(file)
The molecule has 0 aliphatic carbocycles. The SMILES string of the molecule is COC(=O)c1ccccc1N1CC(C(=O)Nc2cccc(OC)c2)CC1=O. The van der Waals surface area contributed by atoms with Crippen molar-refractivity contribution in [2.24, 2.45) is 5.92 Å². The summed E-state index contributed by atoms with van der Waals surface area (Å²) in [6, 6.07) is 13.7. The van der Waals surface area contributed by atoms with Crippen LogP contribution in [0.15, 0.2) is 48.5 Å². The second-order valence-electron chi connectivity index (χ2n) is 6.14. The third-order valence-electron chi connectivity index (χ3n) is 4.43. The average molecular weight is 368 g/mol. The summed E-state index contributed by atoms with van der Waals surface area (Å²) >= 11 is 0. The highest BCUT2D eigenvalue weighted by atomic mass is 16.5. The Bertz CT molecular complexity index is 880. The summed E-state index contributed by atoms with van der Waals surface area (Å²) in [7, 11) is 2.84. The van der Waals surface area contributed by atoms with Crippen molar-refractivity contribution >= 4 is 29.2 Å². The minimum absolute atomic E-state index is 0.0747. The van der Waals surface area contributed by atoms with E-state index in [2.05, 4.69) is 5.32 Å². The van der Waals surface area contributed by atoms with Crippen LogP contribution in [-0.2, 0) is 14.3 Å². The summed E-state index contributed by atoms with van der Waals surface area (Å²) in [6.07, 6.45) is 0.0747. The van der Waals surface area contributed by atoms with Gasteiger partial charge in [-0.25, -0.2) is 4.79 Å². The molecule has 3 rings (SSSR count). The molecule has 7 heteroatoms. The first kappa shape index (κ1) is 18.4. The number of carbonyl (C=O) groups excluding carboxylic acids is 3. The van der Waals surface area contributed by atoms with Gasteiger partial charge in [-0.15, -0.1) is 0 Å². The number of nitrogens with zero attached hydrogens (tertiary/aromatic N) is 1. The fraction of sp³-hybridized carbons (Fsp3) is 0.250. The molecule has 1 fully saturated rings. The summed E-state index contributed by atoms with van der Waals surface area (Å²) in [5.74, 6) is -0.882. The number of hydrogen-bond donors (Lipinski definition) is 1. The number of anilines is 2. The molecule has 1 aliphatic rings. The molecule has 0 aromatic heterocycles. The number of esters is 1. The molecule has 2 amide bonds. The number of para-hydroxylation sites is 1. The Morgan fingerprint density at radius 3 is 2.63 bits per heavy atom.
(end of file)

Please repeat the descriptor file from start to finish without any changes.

The molecule has 0 aliphatic carbocycles. The SMILES string of the molecule is COC(=O)c1ccccc1N1CC(C(=O)Nc2cccc(OC)c2)CC1=O. The van der Waals surface area contributed by atoms with Crippen molar-refractivity contribution in [2.24, 2.45) is 5.92 Å². The summed E-state index contributed by atoms with van der Waals surface area (Å²) in [6, 6.07) is 13.7. The van der Waals surface area contributed by atoms with Crippen LogP contribution in [0.15, 0.2) is 48.5 Å². The second-order valence-electron chi connectivity index (χ2n) is 6.14. The third-order valence-electron chi connectivity index (χ3n) is 4.43. The average molecular weight is 368 g/mol. The summed E-state index contributed by atoms with van der Waals surface area (Å²) >= 11 is 0. The highest BCUT2D eigenvalue weighted by atomic mass is 16.5. The Bertz CT molecular complexity index is 880. The summed E-state index contributed by atoms with van der Waals surface area (Å²) in [7, 11) is 2.84. The van der Waals surface area contributed by atoms with Crippen molar-refractivity contribution >= 4 is 29.2 Å². The minimum absolute atomic E-state index is 0.0747. The van der Waals surface area contributed by atoms with E-state index in [2.05, 4.69) is 5.32 Å². The van der Waals surface area contributed by atoms with Crippen LogP contribution in [-0.2, 0) is 14.3 Å². The summed E-state index contributed by atoms with van der Waals surface area (Å²) in [6.07, 6.45) is 0.0747. The van der Waals surface area contributed by atoms with Gasteiger partial charge in [-0.25, -0.2) is 4.79 Å². The molecule has 3 rings (SSSR count). The molecule has 7 heteroatoms. The first kappa shape index (κ1) is 18.4. The number of carbonyl (C=O) groups excluding carboxylic acids is 3. The van der Waals surface area contributed by atoms with Gasteiger partial charge in [-0.15, -0.1) is 0 Å². The number of nitrogens with zero attached hydrogens (tertiary/aromatic N) is 1. The fraction of sp³-hybridized carbons (Fsp3) is 0.250. The molecule has 1 fully saturated rings. The summed E-state index contributed by atoms with van der Waals surface area (Å²) in [5.74, 6) is -0.882. The number of hydrogen-bond donors (Lipinski definition) is 1. The number of anilines is 2. The molecule has 1 aliphatic rings. The molecule has 0 aromatic heterocycles. The number of esters is 1. The molecule has 2 amide bonds. The number of para-hydroxylation sites is 1. The Morgan fingerprint density at radius 3 is 2.63 bits per heavy atom.